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Health Care Delivery System Exam Guide Questions Continued. Latest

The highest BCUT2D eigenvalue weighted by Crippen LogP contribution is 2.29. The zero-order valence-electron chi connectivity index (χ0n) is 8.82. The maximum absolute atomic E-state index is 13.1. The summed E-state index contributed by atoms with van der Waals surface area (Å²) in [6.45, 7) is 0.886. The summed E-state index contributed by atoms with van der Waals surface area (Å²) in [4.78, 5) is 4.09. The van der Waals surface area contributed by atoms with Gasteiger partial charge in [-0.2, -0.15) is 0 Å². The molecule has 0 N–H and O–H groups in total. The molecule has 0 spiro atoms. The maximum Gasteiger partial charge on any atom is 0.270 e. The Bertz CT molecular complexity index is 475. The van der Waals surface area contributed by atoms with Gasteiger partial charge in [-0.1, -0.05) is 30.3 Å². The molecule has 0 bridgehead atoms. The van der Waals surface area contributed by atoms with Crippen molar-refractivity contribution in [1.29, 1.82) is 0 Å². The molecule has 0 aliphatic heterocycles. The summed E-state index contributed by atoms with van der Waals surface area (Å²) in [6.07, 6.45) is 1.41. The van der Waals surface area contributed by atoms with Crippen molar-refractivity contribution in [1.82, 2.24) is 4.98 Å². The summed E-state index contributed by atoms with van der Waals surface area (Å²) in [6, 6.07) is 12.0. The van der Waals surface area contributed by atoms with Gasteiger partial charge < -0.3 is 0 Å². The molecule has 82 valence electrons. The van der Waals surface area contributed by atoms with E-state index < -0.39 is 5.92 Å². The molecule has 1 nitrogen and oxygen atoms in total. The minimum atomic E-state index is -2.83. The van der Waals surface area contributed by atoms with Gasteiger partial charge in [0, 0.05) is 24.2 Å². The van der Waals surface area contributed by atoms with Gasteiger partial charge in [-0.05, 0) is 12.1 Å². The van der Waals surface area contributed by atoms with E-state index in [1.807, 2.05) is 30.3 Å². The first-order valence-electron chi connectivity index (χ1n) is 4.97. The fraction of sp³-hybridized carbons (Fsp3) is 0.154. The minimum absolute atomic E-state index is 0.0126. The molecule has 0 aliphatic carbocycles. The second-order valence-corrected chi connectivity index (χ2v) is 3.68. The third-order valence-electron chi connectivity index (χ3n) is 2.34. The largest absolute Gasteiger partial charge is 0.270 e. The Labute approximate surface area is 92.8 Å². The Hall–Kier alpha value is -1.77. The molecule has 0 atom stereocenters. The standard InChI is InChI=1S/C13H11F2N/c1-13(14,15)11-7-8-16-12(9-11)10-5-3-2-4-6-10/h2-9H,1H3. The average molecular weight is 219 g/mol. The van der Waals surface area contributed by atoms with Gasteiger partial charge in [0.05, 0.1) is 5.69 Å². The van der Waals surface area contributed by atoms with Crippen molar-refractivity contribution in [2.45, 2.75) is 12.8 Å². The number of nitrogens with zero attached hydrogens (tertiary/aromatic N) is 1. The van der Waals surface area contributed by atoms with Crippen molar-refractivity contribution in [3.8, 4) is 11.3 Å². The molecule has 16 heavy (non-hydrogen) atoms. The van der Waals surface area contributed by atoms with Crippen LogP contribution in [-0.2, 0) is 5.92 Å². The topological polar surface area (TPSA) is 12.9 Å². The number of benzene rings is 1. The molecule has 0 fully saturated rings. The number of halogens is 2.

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Health Care Delivery System Exam Guide Comprises of all those involved in healthcare including: institutional settings, agencies, policies, payment plans, providers, and clients and families Healt... h Care Delivery System The levels of health care include: Primary Secondary Tertiary This type of health care helps with health promotion and illness prevention; it can be directed at an individual or a community Primary Prevention Some examples of providing primary prevention include: adequate nutrition; weight control; exercise; stress management; immunizations; identifying measures to prevent disease; identifying risk factors for disease; This type of health care helps with diagnosis and treatment; it is traditionally the largest segment service in the health care system Secondary Prevention This type of health care helps with rehabilitation and health restoration and palliative care; also helps with the process of restoring to optimum level of wellness or to highest level of health that one is capable of Tertiary Prevention Some goals for Rights and Health Care include: improving quality of health care; making the system responsive to client's needs; protecting client's autonomy and independence; In 1973, American Hospital Association (AHA) published: A Patient's Bill of Rights Types and Services recognized in the healthcare setting include: different institutions providing various types of care; changes being seen in response to changes in our healthcare system; trend toward community-based care; nurses involved in care in all settings Community-based care is: provided in many different settings and focuses on health promotion and health restoration across the lifespan; provides more needs and services outside hospital Home Setting Nursing Care includes: assessments, meds, teaching, physical care, family support, collaborate with other healthcare services Home Setting care is influenced by: prospective payment systems or DRG's; elders not requiring institutionalization; those who desire to stay in home; more clients choosing to die at home Home Setting care is provided through: community health departments; visiting nurses' associations; hospital-based care managers; home-health agencies Also known as diagnostic related groups which assist with earlier discharges and influenced through prospective payment system DRG's Hospitals and Crisis Intervention Centers are examples of: Acute Care Settings Employ more nurses than any other settings Hospitals Help with diagnosis and treatment; provided for those too ill to be cared for at home; focused on the acute-care needs of clients Crisis Intervention Centers Physician Offices are an example of: Primary Care Settings Physician Offices assist with: physicals, minor illnesses, minor surgeries, OB/Gyn care, well-child care, counseling and referrals Ambulatory Care Centers are: located for convenience; may be "walk-in"; may provide variety of services such as urgent/emergency care; outpatient surgery; general healthcare Some examples of Specialized Care Centers are: day-care centers; mental health centers; rural health centers; schools; industrial; shelters; rehab centers Some Long-Term Care Settings are: extended care facilities; life care centers; rehab; psychiatric Special services available to terminally ill patients; may include inpatient/home care; committed to maintaining quality of life and dignity of dying Hospice Some measures in order to maintain the quality of life and dignity of dying of those in hospice include: open communication; symptom management; comfort measures; support of family Volunteer agencies, religious agencies, government agencies, and public health are some examples of: Other health care centers Some providers of health care include: nurses; physicians; physician assistants; physical therapist; respiratory therapist; occupational therapist; speech therapist; dietician; pharmacist; social worker; chaplain; dentists; optometrists; nurse practitioners; psychologists; lab personnel; diagnostic services; administrative; community workers; Some trends in healthcare include: healthcare services; organization; access; healthcare coverage; costs; Medicare/Medicaid; distribution of resources; planned change These are goals to provide cost-effective, quality care that focuses on improved quality outcomes; planned care to ensure standards are met and costs minimized; national trend toward this framework of care; choise will be between organizations NOT health care providers Managed Care Systems HMO's are an example of: Managed Care Systems Coordinates client's healthcare to maximize outcomes and contain costs; focus to enhance continuity of care; provides protocols and timetables and follows client from diagnosis to home Case management A delivery model that brings all services and care providers to the clients; involves cross-training and collaboration; clients will perceive improved care and service Patient Focuses Care Client-centered method where one nurse is assigned to comprehensive care of a group during an 8-12 hour shift and provides consistent contact with client during the shift Case Method Focuses on jobs to be completed, centralized authority, and efficiency Functional Method Some disadvantages of the Functional Method include: task oriented, fragmented care, "nonquantifiable" aspects of care may be overlooked Individualized care led by a professional nurse (RN) and consists of RN's, LPN's and Nurse's Aids (UAP); they coordinate care during a shift with delegation of appropriate tasks Team Nursing One nurse responsible for total care for a number of clients 24/7; assesses patients and develops plans of care and evaluates effectiveness Primary Nursing The manager of the client's care who plans, coordinates, and communicates with client the RN Some examples of financing healthcare are: insurance companies, PPO's (preferred providers), Preferred Provider Arrangement (PPA's), HMO's (Health Maintenance Organization) Majority of these are private, profit-making; manage to provide a profit as well as services to policy holders; based on shared risk; limits on coverage; have influence and power by limiting healthcare decisions between provider and client; involved in standards of care Insurance Companies Insurance companies that have negotiated a contract with a group of healthcare providers to provide services at a lower fee in return for prompt payment and guaranteed volume of clients PPO's or Preferred Providers Healthcare providers outside the group, client would agree to pay additional out-of-pocket expenses; arrangement made with a single provider instead of a group PPA's or Preferred Provider Arrangement Fees are flat rate per month; Primary health providers are often employed and receive a set salary; may/may not have choice of providers; incentive for preventive medicine, emphasizes client wellness HMO's or Health Management Organization Some examples of what HMO's help cover: routine, preventive care, care for illness, hospitalizations, sometimes Rx, outpatient care, Two major government financing providers are: Medicaid and Medicare Insurance program for persons over 65, healthcare costs have been larger than anticipated, hx abuse and fraud Medicare Federally funded program for persons of LES (elderly women and children) Medicaid Two regulatory agencies are: joint commissions; DNV Healthcare (Det Norske Veritas) Non-governmental agency that approves or accredits hospitals; profound impact on how these agencies operate Joint Commission Works with healthcare providers to improve healthcare delivery through risk management DNV Healthcare Some problems in healthcare delivery are: cost of healthcare; cost of new technology; construction of new facilities; DRG's; population of aging; salaries and diversity of providers; supplies and drugs; lack of competition Originated in 1983 when Medicare converted to a "prospective payment plan"; hospital receives predetermined, fixed rate; determined by diagnosis or procedure regardless of actual cost; pays only the amount pre-assigned to the diagnosis DRG's Some nursing implications considering healthcare include: trends in approaches to healthcare may actually benefit nurse; nurses can provide cost-effective care for clients in a variety of settings; studies show a need for more advanced practice nurses Some things to know for the admission process: the unit to receive patient usually notified by admission office; room assignment made; room prepared; admission assessment; physician notified of admission; nurse responsible to assess the needs of the client and the family; documentation; wait for physician's physical and admission orders Some things to know for the transfer process: goal to make transfers as smooth as possible; clients have to adjust to new settings, roommates, routines, care providers; all can cause stress and anxiety; nurse responsible for meeting the comfort, safety and knowledge needs of the client and family; order from a physician; notify appropriate people; care of personal property; give report Some things to know about the discharge process: begin to plan for discharge on day 1; usually coordinated by nursing; requires careful planning, teaching and documentation; involve the patient and family; discharge assessment; discharge instructions by RN only; accompany to door What is AMA (against medical advice)? legally free to do so; a form must be signed releasing physicians and facility from legal responsibility; witnessed; part of permanent record The affordable care act is when: young adults can remain on parental insurance until age 26; lowers the cost of meds for people on medicare; removes lifetime limits on coverage; goal is to reduce the number of uninsured Americans; fines given for those without coverage Service Excellence is achieved when: patients perception of care is quality; core measures are taken; HCAHPS; rounding for outcomes; bedside report is done; key words are used at key times Provides safe consistent communication between caregivers; reduces break in communication during handoff report; Joint Commission recommends this as best practice SBAR SBAR stands for: Situation Background Assessment Recommendation Nutrition counseling for young adults with a strong family history of high cholesterol is a good example of what? Primary Prevention Activity Public health agencies are funded by governments to: investigate and provide health programs In most cases, clients must have a primary care provider in order to receive health insurance benefits. If a client is in need of a primary care provider, it is most appropriate for the nurse to recommend a: family practice physician The most significant method for reducing the ongoing increase in the cost of health care in the US includes controlling: competition among drug and medical equipment manufacturers A client seeking to control health care costs for both preventive and illness care. Although no system guarantees exact out-of-pocket expenditures, the most prepaid and predictable client contribution would be seen with: a health maintenance organization (HMO) The ANA's Health System Regorm Agenda included: Case management should be focused on clients with enduring health care needs The Pew Commission competences for future practitioners included the need for providers to become skilled in the: use of technology What is a characteristic of nursing care provided in community-based health? Clients are individuals in groups according to their geographic commonalities. When performing collaborative health care, the nurse must implement: rely on the expertise of other healthcare team members [Show More]